by Bryan Wood, Executive Director, Audubon Center of the North Woods
Less than 30 minutes a day. That is the average amount of time a child in the U.S. spends outside. This represents less than half the time kids spent outside just a generation ago. During this drop-off, screen time has exploded and now exceeds more than 7 hours daily. While the advances in technology are remarkable and make our world more efficient, connected and better in many ways, the loss of time outside is not without consequences. The last few decades of decreased outdoor time has coincided with spikes in childhood obesity, behavioral disorders and a fundamental change in the way kids communicate – through screens rather than in person.
We are living in extraordinary times where the world is literally at our fingertips, but we are also living in challenging times. 2014 and 2015 both set records for the warmest years in history, and 2016 is on pace to break them both. In fact, this August marked the 16th consecutive warmest month on record. Let that sink in for a moment. We are seeing the effects of climate change in Minnesota as we become not only warmer, but also wetter with increasingly frequent extreme rain storms. There are myriad effects we are only beginning to understand and address with climate change. The Earth needs our help and the children of today will be the decision makers of tomorrow. That is why it is so critical to get them outside and help them learn about the environment, understand what is around them and develop a connection to it.
For many of the 4,000+ K-12 students that attend the Audubon Center of the North Woods’ (ACNW) programs annually, this is the first time they have had any direct experience in nature. While here they learn about natural systems and the incredible diversity, beauty and ingenuity of life on this planet, and realize they are a part of it and have a role to play. With ACNW’s ability to provide lodging and meals along with educational programs, students have a truly immersive and impactful experience. The magic of a residential experience is that for a few days, they are living, breathing, eating and sleeping in their classroom. The classroom is the 535 acre campus of ACNW.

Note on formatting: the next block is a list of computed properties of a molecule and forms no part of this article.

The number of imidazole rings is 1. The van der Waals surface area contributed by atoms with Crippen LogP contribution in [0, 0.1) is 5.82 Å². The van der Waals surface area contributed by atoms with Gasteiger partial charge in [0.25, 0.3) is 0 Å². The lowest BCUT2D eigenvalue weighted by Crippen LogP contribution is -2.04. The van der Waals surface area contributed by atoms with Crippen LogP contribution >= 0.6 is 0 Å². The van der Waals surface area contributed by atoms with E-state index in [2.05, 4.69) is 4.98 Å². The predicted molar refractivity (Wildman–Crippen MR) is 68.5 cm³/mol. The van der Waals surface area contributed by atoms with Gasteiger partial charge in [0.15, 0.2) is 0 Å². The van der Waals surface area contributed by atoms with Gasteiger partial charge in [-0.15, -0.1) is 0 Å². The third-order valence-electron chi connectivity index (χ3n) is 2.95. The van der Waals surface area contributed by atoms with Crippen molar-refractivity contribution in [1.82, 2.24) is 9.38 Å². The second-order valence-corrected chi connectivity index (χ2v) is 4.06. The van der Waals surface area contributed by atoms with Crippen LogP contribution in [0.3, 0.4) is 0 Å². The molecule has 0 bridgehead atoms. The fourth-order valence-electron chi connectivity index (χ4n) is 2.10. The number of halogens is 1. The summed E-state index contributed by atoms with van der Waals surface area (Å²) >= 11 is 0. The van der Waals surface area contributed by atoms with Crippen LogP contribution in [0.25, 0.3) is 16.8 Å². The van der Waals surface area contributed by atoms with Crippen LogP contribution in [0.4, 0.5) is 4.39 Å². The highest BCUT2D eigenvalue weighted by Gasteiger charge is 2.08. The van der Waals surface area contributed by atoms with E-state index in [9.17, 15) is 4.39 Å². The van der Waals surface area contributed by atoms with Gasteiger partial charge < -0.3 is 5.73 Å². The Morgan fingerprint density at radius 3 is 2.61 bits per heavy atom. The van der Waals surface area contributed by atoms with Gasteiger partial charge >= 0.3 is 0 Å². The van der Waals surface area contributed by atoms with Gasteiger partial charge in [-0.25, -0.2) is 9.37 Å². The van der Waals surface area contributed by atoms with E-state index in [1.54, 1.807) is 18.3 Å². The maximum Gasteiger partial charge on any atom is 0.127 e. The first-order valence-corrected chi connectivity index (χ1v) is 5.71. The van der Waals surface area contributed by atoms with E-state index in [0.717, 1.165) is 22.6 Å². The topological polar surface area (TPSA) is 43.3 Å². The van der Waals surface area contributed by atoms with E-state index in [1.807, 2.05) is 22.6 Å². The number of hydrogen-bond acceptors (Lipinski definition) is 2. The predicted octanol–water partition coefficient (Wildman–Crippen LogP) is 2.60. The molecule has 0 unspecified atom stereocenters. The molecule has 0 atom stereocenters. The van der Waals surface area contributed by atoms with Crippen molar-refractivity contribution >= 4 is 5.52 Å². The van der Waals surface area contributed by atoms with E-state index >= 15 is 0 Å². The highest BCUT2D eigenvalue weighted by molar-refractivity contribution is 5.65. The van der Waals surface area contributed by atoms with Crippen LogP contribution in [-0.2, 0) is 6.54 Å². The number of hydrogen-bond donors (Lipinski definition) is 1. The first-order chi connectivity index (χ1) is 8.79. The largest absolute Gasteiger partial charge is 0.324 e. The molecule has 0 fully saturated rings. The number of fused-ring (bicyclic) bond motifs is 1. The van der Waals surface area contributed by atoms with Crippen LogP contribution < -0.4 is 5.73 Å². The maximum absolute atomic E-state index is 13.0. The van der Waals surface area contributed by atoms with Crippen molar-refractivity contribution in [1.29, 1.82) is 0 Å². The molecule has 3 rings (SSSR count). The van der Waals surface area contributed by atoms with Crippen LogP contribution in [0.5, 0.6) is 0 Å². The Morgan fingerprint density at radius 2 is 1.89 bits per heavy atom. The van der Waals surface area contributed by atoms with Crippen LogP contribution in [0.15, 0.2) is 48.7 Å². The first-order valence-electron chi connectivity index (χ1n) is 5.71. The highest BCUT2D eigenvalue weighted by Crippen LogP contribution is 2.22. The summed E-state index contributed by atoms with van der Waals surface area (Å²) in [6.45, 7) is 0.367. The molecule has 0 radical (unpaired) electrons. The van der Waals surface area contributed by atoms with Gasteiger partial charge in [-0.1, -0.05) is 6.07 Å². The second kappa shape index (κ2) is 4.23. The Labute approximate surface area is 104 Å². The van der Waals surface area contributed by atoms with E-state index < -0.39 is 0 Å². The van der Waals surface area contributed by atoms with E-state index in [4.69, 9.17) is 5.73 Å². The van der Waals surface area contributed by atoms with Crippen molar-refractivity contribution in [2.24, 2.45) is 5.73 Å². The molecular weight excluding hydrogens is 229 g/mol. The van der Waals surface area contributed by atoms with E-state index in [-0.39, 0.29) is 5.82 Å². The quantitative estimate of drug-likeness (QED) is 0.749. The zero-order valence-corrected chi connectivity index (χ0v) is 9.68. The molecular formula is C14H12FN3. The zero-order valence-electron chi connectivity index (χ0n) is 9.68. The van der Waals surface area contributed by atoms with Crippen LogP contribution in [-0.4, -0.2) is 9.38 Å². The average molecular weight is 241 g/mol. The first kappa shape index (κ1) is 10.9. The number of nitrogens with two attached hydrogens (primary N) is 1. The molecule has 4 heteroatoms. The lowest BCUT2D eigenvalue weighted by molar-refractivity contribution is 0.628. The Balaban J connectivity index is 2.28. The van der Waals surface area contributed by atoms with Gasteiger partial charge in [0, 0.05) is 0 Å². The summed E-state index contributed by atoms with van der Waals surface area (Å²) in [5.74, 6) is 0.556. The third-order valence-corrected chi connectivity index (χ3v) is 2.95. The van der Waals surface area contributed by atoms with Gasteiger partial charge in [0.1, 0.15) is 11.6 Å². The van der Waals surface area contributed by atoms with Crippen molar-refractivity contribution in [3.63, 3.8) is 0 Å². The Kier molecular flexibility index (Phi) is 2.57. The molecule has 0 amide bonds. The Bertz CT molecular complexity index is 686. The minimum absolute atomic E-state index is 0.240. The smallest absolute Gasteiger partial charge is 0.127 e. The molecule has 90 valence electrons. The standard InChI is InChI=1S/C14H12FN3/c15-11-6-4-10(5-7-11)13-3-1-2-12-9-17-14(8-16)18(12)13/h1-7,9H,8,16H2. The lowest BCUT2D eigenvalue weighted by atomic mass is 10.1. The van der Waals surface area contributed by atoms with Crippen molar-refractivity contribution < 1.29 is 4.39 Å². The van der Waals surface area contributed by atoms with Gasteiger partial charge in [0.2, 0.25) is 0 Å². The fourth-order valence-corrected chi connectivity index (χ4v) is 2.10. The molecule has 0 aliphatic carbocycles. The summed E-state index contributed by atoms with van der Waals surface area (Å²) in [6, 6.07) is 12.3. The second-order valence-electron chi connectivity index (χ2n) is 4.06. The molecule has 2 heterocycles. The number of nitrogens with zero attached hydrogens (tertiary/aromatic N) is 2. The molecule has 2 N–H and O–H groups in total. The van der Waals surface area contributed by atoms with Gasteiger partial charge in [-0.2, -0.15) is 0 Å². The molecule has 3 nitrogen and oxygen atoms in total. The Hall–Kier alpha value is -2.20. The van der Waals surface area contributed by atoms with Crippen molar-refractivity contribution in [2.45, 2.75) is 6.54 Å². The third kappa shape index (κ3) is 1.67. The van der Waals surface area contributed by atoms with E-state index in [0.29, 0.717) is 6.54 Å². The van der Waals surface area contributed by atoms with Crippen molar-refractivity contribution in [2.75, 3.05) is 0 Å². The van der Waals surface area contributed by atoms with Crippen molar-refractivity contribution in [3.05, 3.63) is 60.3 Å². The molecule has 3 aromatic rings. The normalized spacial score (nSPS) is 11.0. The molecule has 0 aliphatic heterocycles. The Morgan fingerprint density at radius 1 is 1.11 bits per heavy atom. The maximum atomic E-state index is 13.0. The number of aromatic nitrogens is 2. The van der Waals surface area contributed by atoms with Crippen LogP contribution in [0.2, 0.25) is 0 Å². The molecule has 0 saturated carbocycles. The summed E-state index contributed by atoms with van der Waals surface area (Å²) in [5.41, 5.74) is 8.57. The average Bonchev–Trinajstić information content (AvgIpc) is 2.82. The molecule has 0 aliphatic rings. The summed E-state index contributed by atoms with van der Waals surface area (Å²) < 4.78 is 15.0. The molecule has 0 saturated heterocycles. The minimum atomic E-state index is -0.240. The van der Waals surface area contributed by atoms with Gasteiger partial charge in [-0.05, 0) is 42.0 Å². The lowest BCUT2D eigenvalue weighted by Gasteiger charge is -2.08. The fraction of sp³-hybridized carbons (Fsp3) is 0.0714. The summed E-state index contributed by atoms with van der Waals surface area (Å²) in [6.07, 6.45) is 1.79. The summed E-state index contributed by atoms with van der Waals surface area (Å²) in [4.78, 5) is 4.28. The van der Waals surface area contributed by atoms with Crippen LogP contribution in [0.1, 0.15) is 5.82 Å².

Studies show that the more time a child spends in nature, the more powerful the experience is. As a residential environmental learning center, ACNW can reach children on a deeper level than day-use nature centers can. We can not only fill their minds, but more importantly we can touch their hearts. We can leave them with an experience that they’ll carry with them and will impact their decisions and actions for years to come. We know the value these trips have and want as many children as possible to experience nature firsthand through a residential experience.
We are extremely grateful for MRVAC’s support of ACNW through K-12 scholarships that help south metro schools and youth attend our programs. If you have a connection to a school as a faculty or staff member, parent or grandparent, please consider talking to your school about an ACNW residential experience. We have scholarships, first year discounts, and fundraising options to help finance your trip. We also have a terrific staff that will work with you to make your school’s visit incredible. Your support allows us to make a difference in the lives of thousands of children every year. Thank you so very much.